14:00-15:00 Session 4: Hybrid Models
Hybrid Relations in Isabelle/UTP

ABSTRACT. We describe our UTP theory of hybrid relations, which extends the relational calculus with continuous variables and differential equations. This enables the use of UTP in modelling and verification of hybrid systems, supported by our mechanisation in Isabelle/UTP. The hybrid relational calculus is built upon the same foundation as the UTP's theory of reactive processes, which is accomplished through a generalised trace algebra and a model of piecewise-continuous functions. From this foundation, we give semantics to hybrid programs, including ordinary differential equations and preemption, and show how the theory can be used to reason about sequential hybrid systems.

Unified Graphical Co-Modelling of Cyber-Physical Systems using AADL and Simulink/Stateflow
PRESENTER: Naijun Zhan

ABSTRACT. The efficient design of safety-critical embedded systems involves at least the three modeling aspects common to cyber-physical systems (CPSs): functionality, physics and architecture. Existing modelling formalisms cannot provide strong support to take all of these three dimensions into account uniformly, e.g., AADL is a precise formalism for modelling architecture and prototyping hardware platforms, but it is weak on modelling physical and software behaviors and their interaction. By contrast, Simulink/Stateflow is strong on modelling physical and software behavior and their interaction, but weak on modelling architecture and hardware platforms. To address this issue, we consider the combination of AADL and Simulink/Stateflow, two widely used graphical modelling formalisms for CPS design in industry. This combination provides a unified graphical co-modelling formalism supporting the design of CPSs from all three perspectives uniformly. This paper focuses on the required concepts to combine them together, and outlines how to verify and simulate a system model defined by the combined graphical views of its constituents, by considering the case study of an Isollete System.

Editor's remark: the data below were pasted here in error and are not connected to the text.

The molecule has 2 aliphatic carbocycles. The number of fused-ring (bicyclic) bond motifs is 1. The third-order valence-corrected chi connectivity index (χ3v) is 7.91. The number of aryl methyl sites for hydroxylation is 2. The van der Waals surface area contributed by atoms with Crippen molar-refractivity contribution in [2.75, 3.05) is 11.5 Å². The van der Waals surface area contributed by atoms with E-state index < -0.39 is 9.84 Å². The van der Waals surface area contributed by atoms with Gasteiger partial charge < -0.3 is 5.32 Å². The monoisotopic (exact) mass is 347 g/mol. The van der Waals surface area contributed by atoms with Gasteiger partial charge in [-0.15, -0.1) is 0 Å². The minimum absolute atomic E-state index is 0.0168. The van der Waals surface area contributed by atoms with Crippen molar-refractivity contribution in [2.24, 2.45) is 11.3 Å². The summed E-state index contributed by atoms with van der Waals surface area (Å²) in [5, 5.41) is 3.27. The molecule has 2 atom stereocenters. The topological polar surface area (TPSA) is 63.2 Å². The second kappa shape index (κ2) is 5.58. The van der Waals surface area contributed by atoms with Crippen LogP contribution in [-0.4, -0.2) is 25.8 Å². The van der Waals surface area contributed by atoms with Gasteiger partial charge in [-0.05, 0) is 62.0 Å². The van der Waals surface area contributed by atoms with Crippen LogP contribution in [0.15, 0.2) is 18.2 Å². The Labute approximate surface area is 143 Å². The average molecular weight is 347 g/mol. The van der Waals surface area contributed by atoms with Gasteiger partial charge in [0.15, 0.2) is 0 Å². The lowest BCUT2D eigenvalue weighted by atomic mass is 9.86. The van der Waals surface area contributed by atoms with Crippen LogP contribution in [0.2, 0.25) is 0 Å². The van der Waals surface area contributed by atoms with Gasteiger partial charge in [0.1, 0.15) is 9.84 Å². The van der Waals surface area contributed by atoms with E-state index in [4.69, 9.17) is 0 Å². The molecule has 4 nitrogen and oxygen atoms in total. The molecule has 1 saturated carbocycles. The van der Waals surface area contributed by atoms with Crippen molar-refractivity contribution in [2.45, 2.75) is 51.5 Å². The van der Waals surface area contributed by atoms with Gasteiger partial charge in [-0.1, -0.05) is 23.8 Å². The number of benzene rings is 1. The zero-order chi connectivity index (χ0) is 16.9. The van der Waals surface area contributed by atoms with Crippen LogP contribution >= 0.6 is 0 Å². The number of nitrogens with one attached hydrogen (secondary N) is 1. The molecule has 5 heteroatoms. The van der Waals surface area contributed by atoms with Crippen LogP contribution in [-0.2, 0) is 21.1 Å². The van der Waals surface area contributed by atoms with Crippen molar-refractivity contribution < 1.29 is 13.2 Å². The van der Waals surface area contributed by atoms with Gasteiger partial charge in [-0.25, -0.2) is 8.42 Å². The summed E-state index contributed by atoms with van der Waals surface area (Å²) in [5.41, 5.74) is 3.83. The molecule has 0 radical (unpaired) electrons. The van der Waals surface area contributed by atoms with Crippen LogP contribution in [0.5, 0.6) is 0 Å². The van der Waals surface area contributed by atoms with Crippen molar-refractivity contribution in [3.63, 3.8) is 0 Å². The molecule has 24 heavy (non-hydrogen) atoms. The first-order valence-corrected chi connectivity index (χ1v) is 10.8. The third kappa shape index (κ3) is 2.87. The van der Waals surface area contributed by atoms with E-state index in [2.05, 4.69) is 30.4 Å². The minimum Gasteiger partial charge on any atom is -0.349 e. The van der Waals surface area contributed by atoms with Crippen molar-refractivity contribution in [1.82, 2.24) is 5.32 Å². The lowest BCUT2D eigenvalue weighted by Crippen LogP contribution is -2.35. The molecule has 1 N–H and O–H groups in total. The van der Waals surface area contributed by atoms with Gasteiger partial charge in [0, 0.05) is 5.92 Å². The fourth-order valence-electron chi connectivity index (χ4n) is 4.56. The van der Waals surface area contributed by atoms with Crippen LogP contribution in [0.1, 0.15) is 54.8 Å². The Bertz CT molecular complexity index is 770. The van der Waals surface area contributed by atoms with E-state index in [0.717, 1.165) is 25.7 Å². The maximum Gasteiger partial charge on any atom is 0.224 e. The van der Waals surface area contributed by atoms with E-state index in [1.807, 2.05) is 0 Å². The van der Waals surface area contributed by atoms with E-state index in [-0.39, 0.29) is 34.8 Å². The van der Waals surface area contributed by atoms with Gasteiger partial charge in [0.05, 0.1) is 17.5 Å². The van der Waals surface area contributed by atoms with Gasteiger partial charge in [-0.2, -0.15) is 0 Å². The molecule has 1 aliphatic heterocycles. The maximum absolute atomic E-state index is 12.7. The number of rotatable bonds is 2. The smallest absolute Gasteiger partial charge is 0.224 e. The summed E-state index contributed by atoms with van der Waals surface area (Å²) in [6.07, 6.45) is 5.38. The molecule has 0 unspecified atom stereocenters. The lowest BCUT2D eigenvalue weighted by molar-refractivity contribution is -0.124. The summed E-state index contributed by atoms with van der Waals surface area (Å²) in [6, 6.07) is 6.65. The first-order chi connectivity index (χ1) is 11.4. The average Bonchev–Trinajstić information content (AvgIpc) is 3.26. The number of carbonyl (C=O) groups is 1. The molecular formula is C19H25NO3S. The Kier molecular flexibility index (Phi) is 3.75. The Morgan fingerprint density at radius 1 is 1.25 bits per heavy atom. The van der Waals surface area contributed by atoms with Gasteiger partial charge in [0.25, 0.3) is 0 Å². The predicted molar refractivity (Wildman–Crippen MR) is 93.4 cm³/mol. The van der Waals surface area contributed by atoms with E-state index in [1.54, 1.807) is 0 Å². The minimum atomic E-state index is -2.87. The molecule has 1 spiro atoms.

15:00-15:30Coffee Break
15:30-17:00 Session 5: Concurrency
The Inner and Outer Algebras of Unified Concurrency